By Susan E. Chase
Like different girls who paintings in professions ruled through white males, ladies college superintendents inform tales approximately emerging to influential positions, constructing self assurance of their authority and skill, but carrying on with to confront discriminatory therapy in an profession dependent by way of gender and racial inequalities.
In this e-book, Susan E. Chase examines those contradictory studies of strength and subjection, drawing on interviews with specialist ladies of assorted ethnic and racial backgrounds who head faculties in rural, small-town, and concrete districts around the usa. Chase specializes in the strain, implicit within the language those girls use, among ostensibly gender- and race-neutral discourse approximately specialist paintings and contentious, gendered, and racialized discourse approximately inequality. via shut research in their tales of luck, she exhibits how those ladies have built a number of narrative techniques for articulating and dealing with their ambiguous empowerment.
Innovative in belief and interdisciplinary in method, this learn contributes to our figuring out of ways common social processes―the replica of tradition, the development of self-understandings―are embodied within the daily perform of storytelling. It additionally invitations us to pay attention in new how you can what specialist ladies need to say approximately their lives.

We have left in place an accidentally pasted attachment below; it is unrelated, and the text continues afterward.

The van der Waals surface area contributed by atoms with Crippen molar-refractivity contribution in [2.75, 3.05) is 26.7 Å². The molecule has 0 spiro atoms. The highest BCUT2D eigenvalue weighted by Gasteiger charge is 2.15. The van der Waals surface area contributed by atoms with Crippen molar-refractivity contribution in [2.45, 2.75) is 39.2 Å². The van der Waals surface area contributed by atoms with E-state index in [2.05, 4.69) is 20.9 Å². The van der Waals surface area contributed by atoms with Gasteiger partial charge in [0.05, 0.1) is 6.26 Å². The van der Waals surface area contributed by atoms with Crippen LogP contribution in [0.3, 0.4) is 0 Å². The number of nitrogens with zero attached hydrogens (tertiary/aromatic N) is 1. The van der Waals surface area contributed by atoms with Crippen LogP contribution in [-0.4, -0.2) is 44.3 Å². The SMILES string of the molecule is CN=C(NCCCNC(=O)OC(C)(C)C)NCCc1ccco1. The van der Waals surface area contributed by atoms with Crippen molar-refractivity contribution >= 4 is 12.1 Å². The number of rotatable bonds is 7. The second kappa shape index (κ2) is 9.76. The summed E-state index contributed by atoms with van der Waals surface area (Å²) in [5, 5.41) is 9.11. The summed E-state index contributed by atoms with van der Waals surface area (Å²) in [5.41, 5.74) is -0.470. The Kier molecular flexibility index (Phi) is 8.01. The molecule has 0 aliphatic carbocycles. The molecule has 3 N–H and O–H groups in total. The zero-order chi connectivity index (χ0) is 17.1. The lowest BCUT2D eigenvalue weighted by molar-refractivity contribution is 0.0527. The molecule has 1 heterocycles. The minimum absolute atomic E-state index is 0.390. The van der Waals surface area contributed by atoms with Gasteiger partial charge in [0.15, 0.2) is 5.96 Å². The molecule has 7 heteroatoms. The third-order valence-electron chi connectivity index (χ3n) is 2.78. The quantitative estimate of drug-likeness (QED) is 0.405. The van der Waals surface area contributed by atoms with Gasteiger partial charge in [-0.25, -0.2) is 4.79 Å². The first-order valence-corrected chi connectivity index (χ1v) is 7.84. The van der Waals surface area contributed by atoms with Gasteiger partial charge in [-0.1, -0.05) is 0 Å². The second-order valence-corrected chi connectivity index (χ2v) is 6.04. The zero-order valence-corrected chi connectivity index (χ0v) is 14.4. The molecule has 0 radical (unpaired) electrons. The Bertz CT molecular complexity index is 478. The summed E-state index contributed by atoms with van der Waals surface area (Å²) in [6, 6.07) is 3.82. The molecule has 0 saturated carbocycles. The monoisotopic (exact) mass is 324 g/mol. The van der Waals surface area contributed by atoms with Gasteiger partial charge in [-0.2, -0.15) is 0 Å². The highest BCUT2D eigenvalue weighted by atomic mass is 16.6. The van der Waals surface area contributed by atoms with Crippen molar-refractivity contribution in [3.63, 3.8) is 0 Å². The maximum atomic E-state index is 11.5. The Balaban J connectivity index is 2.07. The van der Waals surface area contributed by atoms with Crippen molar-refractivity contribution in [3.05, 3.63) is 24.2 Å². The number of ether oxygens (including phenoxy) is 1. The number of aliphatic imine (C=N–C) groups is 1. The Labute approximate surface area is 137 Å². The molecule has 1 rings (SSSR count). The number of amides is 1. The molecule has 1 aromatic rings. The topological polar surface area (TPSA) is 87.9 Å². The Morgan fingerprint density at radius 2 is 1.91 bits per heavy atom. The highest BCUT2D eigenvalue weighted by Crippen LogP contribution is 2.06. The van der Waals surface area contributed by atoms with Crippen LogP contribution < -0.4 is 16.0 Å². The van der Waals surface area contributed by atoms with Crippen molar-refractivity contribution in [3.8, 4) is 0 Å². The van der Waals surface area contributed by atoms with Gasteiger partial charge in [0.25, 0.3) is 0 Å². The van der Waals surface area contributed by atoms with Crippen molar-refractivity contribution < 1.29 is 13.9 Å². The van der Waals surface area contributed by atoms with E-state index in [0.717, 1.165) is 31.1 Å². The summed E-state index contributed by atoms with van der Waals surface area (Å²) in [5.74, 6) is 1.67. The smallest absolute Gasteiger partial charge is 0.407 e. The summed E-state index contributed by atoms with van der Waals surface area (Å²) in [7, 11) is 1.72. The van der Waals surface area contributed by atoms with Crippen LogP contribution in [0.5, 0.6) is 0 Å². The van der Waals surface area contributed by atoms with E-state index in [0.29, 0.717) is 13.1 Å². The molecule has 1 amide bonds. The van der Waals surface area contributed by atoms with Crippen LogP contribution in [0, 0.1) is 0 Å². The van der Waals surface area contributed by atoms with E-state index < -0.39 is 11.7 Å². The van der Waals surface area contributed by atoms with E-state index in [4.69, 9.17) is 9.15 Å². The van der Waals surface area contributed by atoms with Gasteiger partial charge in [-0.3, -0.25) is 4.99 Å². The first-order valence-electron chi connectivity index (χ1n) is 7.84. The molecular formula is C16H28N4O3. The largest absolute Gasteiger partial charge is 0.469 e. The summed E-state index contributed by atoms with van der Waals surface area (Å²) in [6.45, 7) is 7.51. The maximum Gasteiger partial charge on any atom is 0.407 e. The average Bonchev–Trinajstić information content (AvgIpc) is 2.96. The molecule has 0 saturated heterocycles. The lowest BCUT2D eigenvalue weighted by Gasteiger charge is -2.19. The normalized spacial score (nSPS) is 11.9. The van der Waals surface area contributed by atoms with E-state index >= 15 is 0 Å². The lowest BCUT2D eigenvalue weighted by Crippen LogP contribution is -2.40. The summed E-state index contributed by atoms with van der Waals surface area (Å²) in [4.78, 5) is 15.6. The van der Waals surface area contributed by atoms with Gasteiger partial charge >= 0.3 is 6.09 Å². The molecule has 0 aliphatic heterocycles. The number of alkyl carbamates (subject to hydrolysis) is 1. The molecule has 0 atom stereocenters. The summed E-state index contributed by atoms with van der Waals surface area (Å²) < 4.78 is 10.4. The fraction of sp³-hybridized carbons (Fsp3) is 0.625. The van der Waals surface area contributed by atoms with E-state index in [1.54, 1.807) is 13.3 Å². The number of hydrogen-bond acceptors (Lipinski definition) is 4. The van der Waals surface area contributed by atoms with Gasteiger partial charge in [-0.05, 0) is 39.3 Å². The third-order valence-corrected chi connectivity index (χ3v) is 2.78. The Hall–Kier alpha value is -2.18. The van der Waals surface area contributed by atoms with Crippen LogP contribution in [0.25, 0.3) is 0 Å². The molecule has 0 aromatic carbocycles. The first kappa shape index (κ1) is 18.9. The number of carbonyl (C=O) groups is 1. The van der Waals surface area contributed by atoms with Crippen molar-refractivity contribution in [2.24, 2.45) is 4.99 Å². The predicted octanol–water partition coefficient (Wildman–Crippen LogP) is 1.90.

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Additional resources for Ambiguous empowerment: the work narratives of women school superintendents
I heard these stories during interviews that Colleen Bell and I conducted with women superintendents of various racial and ethnic backgrounds in rural, small-town, and urban districts across the country. Readers who have listened to any group of professional women talk about their work experiences will likely find these stories familiar. Like other successful women who work in male- and white- dominated professions, women superintendents Page x have much to say about the way they managed to get into such positions despite the anomaly of their gender or race, how they developed confidence in their competence and authority, and what they have accomplished by exercising their professional power.
The Discursive Disjunction: Talking about Professional Work and Inequality While we took for granted that women educational leaders would have stories to tell about professional achievement and discrimination, we did not anticipate how the tension between individualism and inequality would shape their stories and the interview talk generally. Throughout the interviews, Colleen and I found that it was easy to ask questions about the work women superintendents do, and that they responded at length to such questions, talking unself-consciously and eagerly even when describing formidable tasks such as closing schools and resolving teacher strikes.
For example, Nadya Aisenberg and Mona Harrington describe the tension produced by the conventional marriage plot when academic women narrate their career stories. And we would emphasize here that the marriage plot applies to all women, married and unmarried alike, because it defines what women should want, the way they should behave, and the choices they should make under the old norms. Women may follow the plot successfully, try to follow it and fail, or decide not to follow it. 10 Aisenberg and Harrington show how academic women struggle to come to terms with the marriage plot even as the quest or adventure plot emerges in their stories.
Ambiguous empowerment: the work narratives of women school superintendents by Susan E. Chase